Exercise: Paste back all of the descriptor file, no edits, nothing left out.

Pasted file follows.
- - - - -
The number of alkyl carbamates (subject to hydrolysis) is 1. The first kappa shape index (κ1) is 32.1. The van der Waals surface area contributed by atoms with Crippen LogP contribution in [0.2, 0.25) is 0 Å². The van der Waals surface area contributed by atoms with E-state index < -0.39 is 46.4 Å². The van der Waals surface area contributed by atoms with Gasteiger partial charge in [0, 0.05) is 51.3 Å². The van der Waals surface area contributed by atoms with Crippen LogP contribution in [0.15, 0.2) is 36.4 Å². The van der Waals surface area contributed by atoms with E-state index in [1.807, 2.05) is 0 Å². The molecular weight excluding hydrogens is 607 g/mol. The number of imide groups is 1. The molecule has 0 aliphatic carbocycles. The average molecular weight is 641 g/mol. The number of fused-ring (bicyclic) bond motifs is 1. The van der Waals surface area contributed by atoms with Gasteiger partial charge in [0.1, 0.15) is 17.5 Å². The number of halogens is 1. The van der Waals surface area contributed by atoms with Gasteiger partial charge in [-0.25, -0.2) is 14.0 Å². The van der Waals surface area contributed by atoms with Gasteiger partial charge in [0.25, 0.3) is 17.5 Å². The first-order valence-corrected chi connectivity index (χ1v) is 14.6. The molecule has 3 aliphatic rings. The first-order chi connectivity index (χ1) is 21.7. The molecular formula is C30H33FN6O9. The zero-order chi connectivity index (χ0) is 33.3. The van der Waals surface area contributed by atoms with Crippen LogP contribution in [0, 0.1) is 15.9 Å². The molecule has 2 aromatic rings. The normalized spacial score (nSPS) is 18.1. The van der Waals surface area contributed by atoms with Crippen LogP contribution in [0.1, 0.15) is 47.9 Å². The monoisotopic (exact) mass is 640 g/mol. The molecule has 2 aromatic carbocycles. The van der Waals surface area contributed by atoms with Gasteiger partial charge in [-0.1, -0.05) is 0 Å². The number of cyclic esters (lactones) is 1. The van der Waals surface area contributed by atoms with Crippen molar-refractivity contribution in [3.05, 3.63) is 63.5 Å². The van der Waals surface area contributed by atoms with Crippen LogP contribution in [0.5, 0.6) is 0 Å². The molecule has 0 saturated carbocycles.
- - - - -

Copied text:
The number of alkyl carbamates (subject to hydrolysis) is 1. The first kappa shape index (κ1) is 32.1. The van der Waals surface area contributed by atoms with Crippen LogP contribution in [0.2, 0.25) is 0 Å². The van der Waals surface area contributed by atoms with E-state index < -0.39 is 46.4 Å². The van der Waals surface area contributed by atoms with Gasteiger partial charge in [0, 0.05) is 51.3 Å². The van der Waals surface area contributed by atoms with Crippen LogP contribution in [0.15, 0.2) is 36.4 Å². The van der Waals surface area contributed by atoms with E-state index in [1.807, 2.05) is 0 Å². The molecular weight excluding hydrogens is 607 g/mol. The number of imide groups is 1. The molecule has 0 aliphatic carbocycles. The average molecular weight is 641 g/mol. The number of fused-ring (bicyclic) bond motifs is 1. The van der Waals surface area contributed by atoms with Gasteiger partial charge in [0.1, 0.15) is 17.5 Å². The number of halogens is 1. The van der Waals surface area contributed by atoms with Gasteiger partial charge in [-0.25, -0.2) is 14.0 Å². The van der Waals surface area contributed by atoms with Gasteiger partial charge in [0.25, 0.3) is 17.5 Å². The first-order valence-corrected chi connectivity index (χ1v) is 14.6. The molecule has 3 aliphatic rings. The first-order chi connectivity index (χ1) is 21.7. The molecular formula is C30H33FN6O9. The zero-order chi connectivity index (χ0) is 33.3. The van der Waals surface area contributed by atoms with Crippen LogP contribution in [0, 0.1) is 15.9 Å². The molecule has 2 aromatic rings. The normalized spacial score (nSPS) is 18.1. The van der Waals surface area contributed by atoms with Crippen LogP contribution in [0.1, 0.15) is 47.9 Å². The monoisotopic (exact) mass is 640 g/mol. The molecule has 2 aromatic carbocycles. The van der Waals surface area contributed by atoms with Gasteiger partial charge in [-0.1, -0.05) is 0 Å². The number of cyclic esters (lactones) is 1. The van der Waals surface area contributed by atoms with Crippen molar-refractivity contribution in [3.05, 3.63) is 63.5 Å². The van der Waals surface area contributed by atoms with Crippen LogP contribution in [0.5, 0.6) is 0 Å². The molecule has 0 saturated carbocycles.